Interim Child Support and Income Derived Through Dividends

Rawluk-Harness v Harness, 2014 ONSC 2531

This case deals with the issue of interim child support and income derived through dividends.

Background

The parties were married in 1994 and separated in 2003.  There are two children from the nine year marriage, ages 18 and 14.  The children primarily resided with the Mother and the Father’s primary source of income was from his publishing business.  Further, the Father elected to receive income as a dividend, as opposed to salary, from his corporation, which he wholly owned.  The Mother applied for an increase in interim child support.

Analysis

The Court found that the respondent’s line 150 income for “2012 is shown as $62,924; of this amount, $62,500 was a dividend from the respondent’s corporation.  This dividend amount was shown as a taxable dividend on the respondent’s notice of assessment” (paragraph 19).  The Court further found that the “parties agree that the actual dividend received by the respondent was $50,000 and that the taxable dividend consisted of the actual dividend ($50,000) plus a 25% gross-up ($12,500), for a taxable dividend of $62,500” (para 20).

The applicant argued that by electing to take this income as a dividend, the respondent would pay less child support than if he elected to taker his income as a salary, a factor which was fully under his control.  Thus, the applicant argued that the respondent’s income should be the grossed-up value for child support purposes.

The Court found that sections 18 and 19(1)(h) of the Guidelines were relevant in this matter as they provided the framework to interpret which income ought to be attributed to the Father given the facts.  In particular, section 19(1)(h) of the Guidelines provides:

19(1) “The court may impute such amount of income to a spouse as it considers appropriate in the circumstances, which circumstances include the following:

(h) the spouse derives a significant portion of income from dividends, capital gains or other sources that are taxed at a lower rate than employment or business income or that are exempt from tax;…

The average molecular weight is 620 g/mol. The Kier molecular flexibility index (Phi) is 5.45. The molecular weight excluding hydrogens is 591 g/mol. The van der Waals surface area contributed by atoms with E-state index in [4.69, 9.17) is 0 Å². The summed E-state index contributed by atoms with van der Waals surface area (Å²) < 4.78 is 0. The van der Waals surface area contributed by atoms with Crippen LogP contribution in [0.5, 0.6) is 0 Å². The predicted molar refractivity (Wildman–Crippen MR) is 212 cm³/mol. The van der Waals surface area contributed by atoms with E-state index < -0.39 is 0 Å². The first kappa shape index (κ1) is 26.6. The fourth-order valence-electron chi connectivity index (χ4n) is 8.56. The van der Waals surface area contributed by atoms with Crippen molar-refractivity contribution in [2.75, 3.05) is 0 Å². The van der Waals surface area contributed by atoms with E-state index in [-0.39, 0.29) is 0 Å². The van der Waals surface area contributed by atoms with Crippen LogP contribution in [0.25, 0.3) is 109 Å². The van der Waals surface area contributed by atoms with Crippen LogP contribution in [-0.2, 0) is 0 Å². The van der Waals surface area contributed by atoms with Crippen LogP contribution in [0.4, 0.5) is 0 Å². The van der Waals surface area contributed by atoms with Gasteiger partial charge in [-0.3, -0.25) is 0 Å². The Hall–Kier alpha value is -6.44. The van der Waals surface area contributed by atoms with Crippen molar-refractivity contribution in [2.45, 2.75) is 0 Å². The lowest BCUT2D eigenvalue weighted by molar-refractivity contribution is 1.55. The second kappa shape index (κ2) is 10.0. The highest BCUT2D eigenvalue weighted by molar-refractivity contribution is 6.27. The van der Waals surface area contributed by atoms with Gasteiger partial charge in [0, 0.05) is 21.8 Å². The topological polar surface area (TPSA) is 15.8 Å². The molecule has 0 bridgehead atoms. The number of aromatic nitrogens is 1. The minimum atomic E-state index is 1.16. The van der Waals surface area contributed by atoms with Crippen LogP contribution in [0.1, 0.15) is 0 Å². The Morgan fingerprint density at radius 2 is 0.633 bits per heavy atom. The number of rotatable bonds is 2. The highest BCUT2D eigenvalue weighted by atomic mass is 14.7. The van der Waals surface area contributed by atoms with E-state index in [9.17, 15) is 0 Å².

In Riel v Holland (2003), 67 OR (3d) 417 (Ont. C.A.), the Court of Appeal for Ontario accepted “the principle that a proper interpretation of s. 18 and 19 of the Guidelines is to ensure that two parents, where one earns a salary and the other has a similar business income, but pays less tax, are treated consistently in respect of their child support obligations” (paragraph 25).

In Henderson v Casson, 2014 CarswellOnt 1259 (Ont. SCJ), the court included “the full amount of the husband’s taxable dividends in his income for child support purposes where the court was satisfied that the dividend income came from a corporation wholly owned by the husband” (paragraph 31).

The Court found that the respondent’s resources “available to pay child support are not accurately reflected by using his actual dividend of $50,000” (paragraph 34).  Thus, the Court found that the respondent’s income for the purposes of child support was $59,945 for 2012.  As such, the court ordered child support based on the above-mentioned income, in the amount of $892.00 per month.

Andrew Feldstein

The Feldstein Family Law Group (FFLG) is one the largest family law firms that practices Family Law exclusively in Greater Toronto, with ten lawyers and counting. The boutique law firm has won the Top Choice Award for Family Law™ in Toronto for the past eleven years (2007 to 2017 inclusive).

Managing Partner Andrew Feldstein has been practicing family law for more than 20 years and frequently comments on Family Law issues through the media. The Feldstein Family Law Group offers vast written, video, and media resources on its website to those who find that they need to end their relationship.

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